"What’s wrong with being picky?"
Choosiness comes to mind with the recent statement of the presidential spokesperson regarding the vaccines against the coronavirus.
“Meron po tayong karapatan para sa mabuting kalusugan pero hindi naman po pepwede na pihikan dahil napakaraming Pilipino na dapat turukan (We have a right to good health but we cannot be too picky because there are so many Filipinos who must be vaccinated),” said Secretary Harry Roque.
His statement came amid concerns about the relatively higher price and relatively lower efficacy rate of the vaccine from Sinovac, which appears to be the government’s brand of choice.
Sinovac is only one of several companies that have developed vaccines, but two doses of it would cost P3,629.50, according to the Office of Senator Sonny Angara, chairman of the Senate finance committee. The efficacy rates for Sinovac also vary: Tests in Turkey have yielded a 91-percent rate; tests in Brazil, meanwhile, a lower 78 percent. Some have pinned the efficacy rate to a low 50 percent.
But most brands go for lower prices per two doses, and all of them have efficacy rates higher than Sinovac’s.
For example, two doses of AstraZeneca’s vaccine would cost P610 and it is 70-percent effective. Two doses of Novovax would cost P366, even as there is no information yet on its efficacy. Two doses of Pfizer’s vaccine would cost P2,379. It has an efficacy rate of 95 percent but it has to be stored at a temperature of negative 70 degrees Celsius.
Two doses of Moderna’s would cost anywhere from P3,904 to P4,504. It has an efficacy rate of 95 percent and needs to be stored at negative 20 degrees Celsius. Gamaleya’s vaccines called Sputnik V would cost P1,220 for two doses and needs only to be stored at a regular refrigerator temperature. Efficacy rate is 92 percent.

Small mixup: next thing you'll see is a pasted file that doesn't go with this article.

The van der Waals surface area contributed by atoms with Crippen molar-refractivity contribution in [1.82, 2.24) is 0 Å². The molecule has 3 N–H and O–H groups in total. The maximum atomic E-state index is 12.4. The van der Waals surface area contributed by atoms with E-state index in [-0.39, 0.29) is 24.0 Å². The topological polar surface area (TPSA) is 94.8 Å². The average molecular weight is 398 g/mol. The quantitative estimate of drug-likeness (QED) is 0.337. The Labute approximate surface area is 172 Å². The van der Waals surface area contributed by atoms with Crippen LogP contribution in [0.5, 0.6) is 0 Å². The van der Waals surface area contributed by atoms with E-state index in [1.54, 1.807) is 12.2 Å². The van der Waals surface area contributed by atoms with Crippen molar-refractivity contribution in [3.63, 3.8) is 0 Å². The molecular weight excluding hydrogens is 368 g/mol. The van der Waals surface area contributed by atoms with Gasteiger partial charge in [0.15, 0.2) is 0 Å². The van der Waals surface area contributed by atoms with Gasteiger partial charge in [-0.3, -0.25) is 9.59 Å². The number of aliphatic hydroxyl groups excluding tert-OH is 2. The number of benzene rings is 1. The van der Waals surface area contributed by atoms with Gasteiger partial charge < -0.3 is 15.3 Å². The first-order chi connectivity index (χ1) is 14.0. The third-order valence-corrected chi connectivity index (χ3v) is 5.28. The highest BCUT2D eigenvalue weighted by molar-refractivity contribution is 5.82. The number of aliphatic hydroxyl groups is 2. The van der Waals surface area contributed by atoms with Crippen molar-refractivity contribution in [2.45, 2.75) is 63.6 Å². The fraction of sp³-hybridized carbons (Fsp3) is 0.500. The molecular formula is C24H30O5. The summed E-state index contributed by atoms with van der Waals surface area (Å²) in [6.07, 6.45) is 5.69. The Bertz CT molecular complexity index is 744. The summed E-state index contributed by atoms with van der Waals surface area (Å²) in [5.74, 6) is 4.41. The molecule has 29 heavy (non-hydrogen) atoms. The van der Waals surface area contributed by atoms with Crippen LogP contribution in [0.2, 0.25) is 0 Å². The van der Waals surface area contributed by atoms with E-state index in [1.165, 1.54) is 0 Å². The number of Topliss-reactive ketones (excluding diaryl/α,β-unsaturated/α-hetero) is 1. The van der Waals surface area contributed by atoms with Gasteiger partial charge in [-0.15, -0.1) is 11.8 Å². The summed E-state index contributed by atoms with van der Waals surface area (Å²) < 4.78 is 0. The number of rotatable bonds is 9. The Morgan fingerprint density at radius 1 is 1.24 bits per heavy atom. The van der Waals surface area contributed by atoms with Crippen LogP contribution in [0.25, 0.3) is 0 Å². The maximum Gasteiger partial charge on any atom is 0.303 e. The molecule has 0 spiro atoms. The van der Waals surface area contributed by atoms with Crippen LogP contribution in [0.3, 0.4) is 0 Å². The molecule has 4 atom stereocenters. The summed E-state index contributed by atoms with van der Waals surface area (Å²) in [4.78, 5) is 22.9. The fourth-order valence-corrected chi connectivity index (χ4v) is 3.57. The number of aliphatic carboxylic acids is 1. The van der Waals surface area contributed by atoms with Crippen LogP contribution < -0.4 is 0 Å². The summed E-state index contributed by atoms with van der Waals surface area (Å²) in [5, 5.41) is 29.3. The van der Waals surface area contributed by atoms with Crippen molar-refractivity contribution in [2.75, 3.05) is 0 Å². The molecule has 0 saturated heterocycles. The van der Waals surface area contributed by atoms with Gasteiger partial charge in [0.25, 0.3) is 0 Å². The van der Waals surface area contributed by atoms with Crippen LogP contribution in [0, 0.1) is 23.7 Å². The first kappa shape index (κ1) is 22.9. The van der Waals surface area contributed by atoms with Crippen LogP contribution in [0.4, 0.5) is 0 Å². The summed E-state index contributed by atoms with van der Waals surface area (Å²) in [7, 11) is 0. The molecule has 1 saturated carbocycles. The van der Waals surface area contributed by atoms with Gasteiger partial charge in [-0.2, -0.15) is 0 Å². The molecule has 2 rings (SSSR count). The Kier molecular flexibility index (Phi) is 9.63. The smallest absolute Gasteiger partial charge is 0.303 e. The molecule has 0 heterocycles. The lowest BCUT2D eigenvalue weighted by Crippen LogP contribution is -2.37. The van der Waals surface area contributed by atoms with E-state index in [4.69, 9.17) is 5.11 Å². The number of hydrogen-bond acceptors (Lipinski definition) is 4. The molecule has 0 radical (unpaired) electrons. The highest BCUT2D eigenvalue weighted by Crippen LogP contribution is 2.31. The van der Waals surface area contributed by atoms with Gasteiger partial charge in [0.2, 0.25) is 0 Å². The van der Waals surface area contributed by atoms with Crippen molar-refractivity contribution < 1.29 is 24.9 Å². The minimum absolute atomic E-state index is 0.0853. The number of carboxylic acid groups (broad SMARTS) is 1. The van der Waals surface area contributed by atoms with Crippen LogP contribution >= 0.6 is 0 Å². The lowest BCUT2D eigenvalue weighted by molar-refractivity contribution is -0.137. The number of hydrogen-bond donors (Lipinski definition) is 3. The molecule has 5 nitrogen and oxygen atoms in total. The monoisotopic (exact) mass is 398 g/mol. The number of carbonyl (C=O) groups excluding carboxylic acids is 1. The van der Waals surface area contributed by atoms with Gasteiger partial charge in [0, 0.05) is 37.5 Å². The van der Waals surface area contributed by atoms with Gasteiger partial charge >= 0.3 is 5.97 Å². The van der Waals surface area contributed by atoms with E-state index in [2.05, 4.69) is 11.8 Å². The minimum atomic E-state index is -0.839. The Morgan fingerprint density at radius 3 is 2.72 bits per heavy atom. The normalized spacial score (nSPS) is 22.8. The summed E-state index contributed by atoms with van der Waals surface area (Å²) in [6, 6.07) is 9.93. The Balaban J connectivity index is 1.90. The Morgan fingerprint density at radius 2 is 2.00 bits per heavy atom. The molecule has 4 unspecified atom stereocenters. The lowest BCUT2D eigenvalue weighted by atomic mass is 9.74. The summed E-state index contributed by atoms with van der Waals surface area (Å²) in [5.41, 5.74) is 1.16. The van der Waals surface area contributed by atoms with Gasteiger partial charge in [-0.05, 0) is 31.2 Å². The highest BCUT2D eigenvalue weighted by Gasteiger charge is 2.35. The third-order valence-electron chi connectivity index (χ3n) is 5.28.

Finally, we could obtain vaccines from the COVAX Facility—a global effort to ensure rapid, fair and equitable access to whatever is left of the world supply by the richer economies—at a rate of P854.
These estimates from the office of Senator Angara are adjusted for VAT and 10-percent inflation rate.
Roque’s initial statement about Filipinos being picky elicited angry reactions from many sectors, such that other officials eventually said they were procuring vaccines from various providers. Well and good, if this is the case, and if the primary consideration is the best possible deal for the government at the soonest possible time. We really need to start inoculating Filipinos now, even as we still have to embark on the difficult task of convincing the people that vaccination is good for them.
Mr. Roque’s words, however, continue to rankle. What is wrong with being choosy? We are entitled to demand that our government choose the best vaccines because it’s our money, anyway, that it is spending. We would want our taxes to be spent prudently; saying otherwise would only fan speculation that somebody somewhere stands to make hefty profits. More importantly, we want vaccines that actually work, and would not cause harm.
Filipinos have a tendency to be too accepting of what is being given them. Let us then take this matter of choosiness to a broader context. We should not be apologetic for being choosy. We should be discriminating—whether in the procurement of vaccines that would protect us against a deadly virus, or in selecting local and national officials to lead us.
Later this year, national candidates will file their certificates of candidacy for the 2022 elections. The circus is about to begin, if it has not already done so. It is our hope that after everything we’ve seen during this pandemic, we would be more picky about the men and women we would elect to serve us. There is no such thing as being too picky—only being lazy and indifferent.